DRIVE: Mission First

Daniel Blakeslee Books, Church Leadership, Pastors 0 Comments

This is a continuation of the discussion from Monday’s blog post, What Drives Us? Yesterday we talked about the second drive, People First. The third drive is episkopos. This is the drive to influence people to accomplish the mission. The episkopos drive is an intrinsic drive to put the mission first. Thoughts of the episkopos drive include, thinking about: Taking …

DRIVE: People First

Daniel Blakeslee Books, Church Leadership 1 Comment

This is a continuation of the discussion from Monday’s blog post, What Drives Us? Yesterday we talked about the first drive, Task First. The second drive is presbuteros. This is the drive to be friendly, to be a people person. The presbuteros drive is an intrinsic drive to put people first. Thoughts of the presbuteros drive include, thinking about:   …

DRIVE: Task First

Daniel Blakeslee Books, Church Leadership 0 Comments

This is a continuation of the discussion from yesterday’s blog post, What Drives Us? The first drive is poimen. This is the drive to achieve, to get the task completed. The poimen drive is an intrinsic drive to put the task first. Thoughts of the poimen drive include, thinking about: Outperforming other people at work Meeting their self-imposed standards of …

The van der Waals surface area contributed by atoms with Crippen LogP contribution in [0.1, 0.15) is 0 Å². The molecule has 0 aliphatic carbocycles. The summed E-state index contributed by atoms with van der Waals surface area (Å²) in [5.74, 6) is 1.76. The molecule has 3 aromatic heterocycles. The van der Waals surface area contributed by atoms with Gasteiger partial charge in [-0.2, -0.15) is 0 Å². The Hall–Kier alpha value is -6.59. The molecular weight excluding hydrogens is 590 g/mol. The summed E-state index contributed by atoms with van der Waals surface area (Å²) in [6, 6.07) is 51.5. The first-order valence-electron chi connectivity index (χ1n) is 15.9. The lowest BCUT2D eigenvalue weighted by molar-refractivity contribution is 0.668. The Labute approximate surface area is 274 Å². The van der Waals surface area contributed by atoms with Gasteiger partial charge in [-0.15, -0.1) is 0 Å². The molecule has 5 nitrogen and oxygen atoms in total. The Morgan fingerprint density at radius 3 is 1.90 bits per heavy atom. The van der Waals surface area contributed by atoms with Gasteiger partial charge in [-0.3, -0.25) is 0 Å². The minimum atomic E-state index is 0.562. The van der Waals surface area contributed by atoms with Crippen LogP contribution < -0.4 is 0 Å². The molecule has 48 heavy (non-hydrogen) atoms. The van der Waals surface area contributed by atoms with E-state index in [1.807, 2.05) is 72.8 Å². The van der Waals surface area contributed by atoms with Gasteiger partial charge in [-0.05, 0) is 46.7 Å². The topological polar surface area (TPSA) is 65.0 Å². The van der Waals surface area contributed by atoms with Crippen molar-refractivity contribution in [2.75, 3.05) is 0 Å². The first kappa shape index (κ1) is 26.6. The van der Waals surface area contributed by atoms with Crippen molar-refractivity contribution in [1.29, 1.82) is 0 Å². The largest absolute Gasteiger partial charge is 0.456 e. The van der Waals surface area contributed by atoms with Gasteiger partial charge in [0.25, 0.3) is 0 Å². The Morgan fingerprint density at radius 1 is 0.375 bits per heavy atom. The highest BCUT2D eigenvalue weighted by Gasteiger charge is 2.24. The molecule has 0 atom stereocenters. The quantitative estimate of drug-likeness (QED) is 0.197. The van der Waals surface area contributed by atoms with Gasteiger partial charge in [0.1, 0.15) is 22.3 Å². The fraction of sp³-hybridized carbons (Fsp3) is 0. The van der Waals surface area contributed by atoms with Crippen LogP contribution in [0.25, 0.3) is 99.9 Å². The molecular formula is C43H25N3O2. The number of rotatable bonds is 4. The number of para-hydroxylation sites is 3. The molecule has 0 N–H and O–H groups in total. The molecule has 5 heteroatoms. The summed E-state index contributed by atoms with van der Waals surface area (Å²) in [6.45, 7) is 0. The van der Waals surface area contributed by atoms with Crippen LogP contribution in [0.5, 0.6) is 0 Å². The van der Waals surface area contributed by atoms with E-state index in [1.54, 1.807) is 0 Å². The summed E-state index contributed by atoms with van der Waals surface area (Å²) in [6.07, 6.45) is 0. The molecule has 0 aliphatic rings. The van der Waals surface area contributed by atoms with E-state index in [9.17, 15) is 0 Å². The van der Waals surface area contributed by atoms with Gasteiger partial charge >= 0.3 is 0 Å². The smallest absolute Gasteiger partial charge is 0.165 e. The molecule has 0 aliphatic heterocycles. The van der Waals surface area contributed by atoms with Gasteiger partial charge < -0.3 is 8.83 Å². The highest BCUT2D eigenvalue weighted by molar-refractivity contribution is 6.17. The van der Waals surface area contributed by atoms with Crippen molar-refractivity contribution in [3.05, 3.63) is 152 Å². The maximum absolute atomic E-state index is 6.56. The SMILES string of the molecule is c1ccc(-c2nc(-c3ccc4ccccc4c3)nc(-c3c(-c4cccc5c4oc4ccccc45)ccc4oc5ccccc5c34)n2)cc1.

3 Drives of the Leader Code

What Drives Us?

Daniel Blakeslee Books, Church Leadership 3 Comments

The three Greek words poimen, presbuteros and episkopos, are the source of what we understand of leadership. These words describe the inner drives or motivation that people have. The poimen drive puts the Task First. The presbuteros drive puts People First. The episkopos drive puts the Mission First. The drives are represented as drawers that a leader can open to …

Training Layman to Lead

The Origin of The Leader Code

Daniel Blakeslee Church Leadership 0 Comments

The basis for the Leader Code is three Greek words used in the New Testament of the Bible to describe a leader. These words are translated into English in a variety of ways, depending on the context. The Greek words are poimen, pronounced poy-mane, which means pastor or shepherd; episkopos, pronounced ep-is’-kop-os, which means bishop or overseer; and presbuteros, pronounced …